New desert monuments are celebrated with style

Cheers, tears and smiles were plentiful as several hundred people attended the long anticipated National Desert Monuments designation celebration on Thursday, May 5, at the Whitewater Preserve.
The designation came after decades of work from Senator Dianne Feinstein and other conservationist to protect the desert. David Myers, Executive Director of the Wildlands Conservancy, hosted the celebration at the Whitewater Preserve. He was moved to tears as he thanked everyone who helped make the day a reality and told the story of an anonymous husband and wife who donated $1 million, then later pledged $35 million to protect over a half million acres of wilderness. About 15 years ago, the Wildlands Conservancy made the largest conservation land gift in American history when it donated some 560,000 acres in the Mojave Desert to the U.S. Department of Interior. Under the leadership of Myers, The Conservancy has worked tirelessly to conserve landscapes across California. Myers thanked the Sec­retary of the Interior Sally Jewell, who was present at the celebration and led a group of environmentalists and dignitaries on a seven mile-hike through the Whitewater Preserve the day prior...more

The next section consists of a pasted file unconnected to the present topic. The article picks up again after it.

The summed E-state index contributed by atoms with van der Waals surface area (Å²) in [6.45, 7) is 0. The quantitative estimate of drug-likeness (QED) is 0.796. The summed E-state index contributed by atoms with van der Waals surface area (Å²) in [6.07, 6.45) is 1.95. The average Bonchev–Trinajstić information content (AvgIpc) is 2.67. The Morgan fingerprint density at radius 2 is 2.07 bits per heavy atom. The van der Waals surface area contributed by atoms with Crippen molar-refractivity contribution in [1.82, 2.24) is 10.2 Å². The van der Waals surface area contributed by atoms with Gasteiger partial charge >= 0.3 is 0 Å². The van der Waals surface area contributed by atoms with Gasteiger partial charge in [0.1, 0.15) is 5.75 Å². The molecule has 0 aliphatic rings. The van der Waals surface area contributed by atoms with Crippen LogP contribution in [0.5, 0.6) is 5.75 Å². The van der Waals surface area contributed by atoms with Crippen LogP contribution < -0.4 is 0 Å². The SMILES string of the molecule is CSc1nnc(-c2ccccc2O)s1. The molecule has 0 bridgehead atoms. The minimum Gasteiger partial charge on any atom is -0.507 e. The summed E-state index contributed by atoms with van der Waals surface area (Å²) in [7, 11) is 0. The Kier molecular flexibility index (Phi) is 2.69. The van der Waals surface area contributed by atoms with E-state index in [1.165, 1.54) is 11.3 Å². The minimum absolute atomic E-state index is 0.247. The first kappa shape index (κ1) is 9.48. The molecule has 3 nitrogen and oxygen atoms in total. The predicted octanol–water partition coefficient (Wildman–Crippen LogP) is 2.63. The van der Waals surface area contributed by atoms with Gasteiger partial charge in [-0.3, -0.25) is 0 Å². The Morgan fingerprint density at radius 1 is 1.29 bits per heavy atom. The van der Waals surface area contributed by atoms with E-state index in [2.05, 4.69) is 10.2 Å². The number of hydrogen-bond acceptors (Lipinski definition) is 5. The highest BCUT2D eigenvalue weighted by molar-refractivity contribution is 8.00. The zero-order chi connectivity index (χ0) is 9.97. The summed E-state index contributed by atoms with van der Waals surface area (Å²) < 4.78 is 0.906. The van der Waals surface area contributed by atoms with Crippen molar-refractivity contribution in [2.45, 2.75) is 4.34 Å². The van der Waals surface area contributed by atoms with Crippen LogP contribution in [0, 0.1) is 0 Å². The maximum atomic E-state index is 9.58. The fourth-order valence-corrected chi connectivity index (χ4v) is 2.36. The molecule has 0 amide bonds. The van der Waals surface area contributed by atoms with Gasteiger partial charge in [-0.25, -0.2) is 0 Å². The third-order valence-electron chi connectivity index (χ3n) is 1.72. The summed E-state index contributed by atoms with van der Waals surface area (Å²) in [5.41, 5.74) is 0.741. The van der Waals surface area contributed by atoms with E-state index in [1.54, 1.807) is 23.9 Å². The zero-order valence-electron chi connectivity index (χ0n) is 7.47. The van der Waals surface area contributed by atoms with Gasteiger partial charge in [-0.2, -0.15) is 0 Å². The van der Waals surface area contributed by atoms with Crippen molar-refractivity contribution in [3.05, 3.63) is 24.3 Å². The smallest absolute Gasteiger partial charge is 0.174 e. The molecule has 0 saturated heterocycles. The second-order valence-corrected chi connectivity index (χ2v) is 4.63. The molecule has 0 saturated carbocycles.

The enviros put on a show to get the designation and then put on another show to celebrate their success.  Meanwhile, the rest of us watching the show are doing so from the farthest back seats or otherwise from afar.

Feds might deny oil, gas leases to climate activist